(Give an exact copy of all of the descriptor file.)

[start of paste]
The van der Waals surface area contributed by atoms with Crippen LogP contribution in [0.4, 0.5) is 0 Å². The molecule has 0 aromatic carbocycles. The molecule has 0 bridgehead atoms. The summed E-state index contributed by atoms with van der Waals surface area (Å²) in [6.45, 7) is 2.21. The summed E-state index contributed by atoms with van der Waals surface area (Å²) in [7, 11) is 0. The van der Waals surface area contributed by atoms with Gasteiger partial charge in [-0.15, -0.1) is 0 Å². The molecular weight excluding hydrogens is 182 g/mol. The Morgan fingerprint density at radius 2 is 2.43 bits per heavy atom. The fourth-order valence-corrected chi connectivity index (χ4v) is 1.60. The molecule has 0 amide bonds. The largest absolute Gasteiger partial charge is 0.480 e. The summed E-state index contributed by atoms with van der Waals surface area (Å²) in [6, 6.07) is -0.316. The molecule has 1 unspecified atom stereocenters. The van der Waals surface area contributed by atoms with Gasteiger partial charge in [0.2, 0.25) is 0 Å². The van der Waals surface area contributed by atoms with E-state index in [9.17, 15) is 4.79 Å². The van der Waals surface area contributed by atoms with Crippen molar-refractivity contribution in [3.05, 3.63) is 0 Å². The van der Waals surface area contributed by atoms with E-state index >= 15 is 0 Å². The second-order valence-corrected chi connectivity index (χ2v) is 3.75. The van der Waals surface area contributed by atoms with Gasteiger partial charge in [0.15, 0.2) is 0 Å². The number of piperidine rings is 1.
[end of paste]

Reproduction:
The van der Waals surface area contributed by atoms with Crippen LogP contribution in [0.4, 0.5) is 0 Å². The molecule has 0 aromatic carbocycles. The molecule has 0 bridgehead atoms. The summed E-state index contributed by atoms with van der Waals surface area (Å²) in [6.45, 7) is 2.21. The summed E-state index contributed by atoms with van der Waals surface area (Å²) in [7, 11) is 0. The van der Waals surface area contributed by atoms with Gasteiger partial charge in [-0.15, -0.1) is 0 Å². The molecular weight excluding hydrogens is 182 g/mol. The Morgan fingerprint density at radius 2 is 2.43 bits per heavy atom. The fourth-order valence-corrected chi connectivity index (χ4v) is 1.60. The molecule has 0 amide bonds. The largest absolute Gasteiger partial charge is 0.480 e. The summed E-state index contributed by atoms with van der Waals surface area (Å²) in [6, 6.07) is -0.316. The molecule has 1 unspecified atom stereocenters. The van der Waals surface area contributed by atoms with Gasteiger partial charge in [0.2, 0.25) is 0 Å². The van der Waals surface area contributed by atoms with E-state index in [9.17, 15) is 4.79 Å². The van der Waals surface area contributed by atoms with Crippen molar-refractivity contribution in [3.05, 3.63) is 0 Å². The van der Waals surface area contributed by atoms with E-state index >= 15 is 0 Å². The second-order valence-corrected chi connectivity index (χ2v) is 3.75. The van der Waals surface area contributed by atoms with Gasteiger partial charge in [0.15, 0.2) is 0 Å². The number of piperidine rings is 1.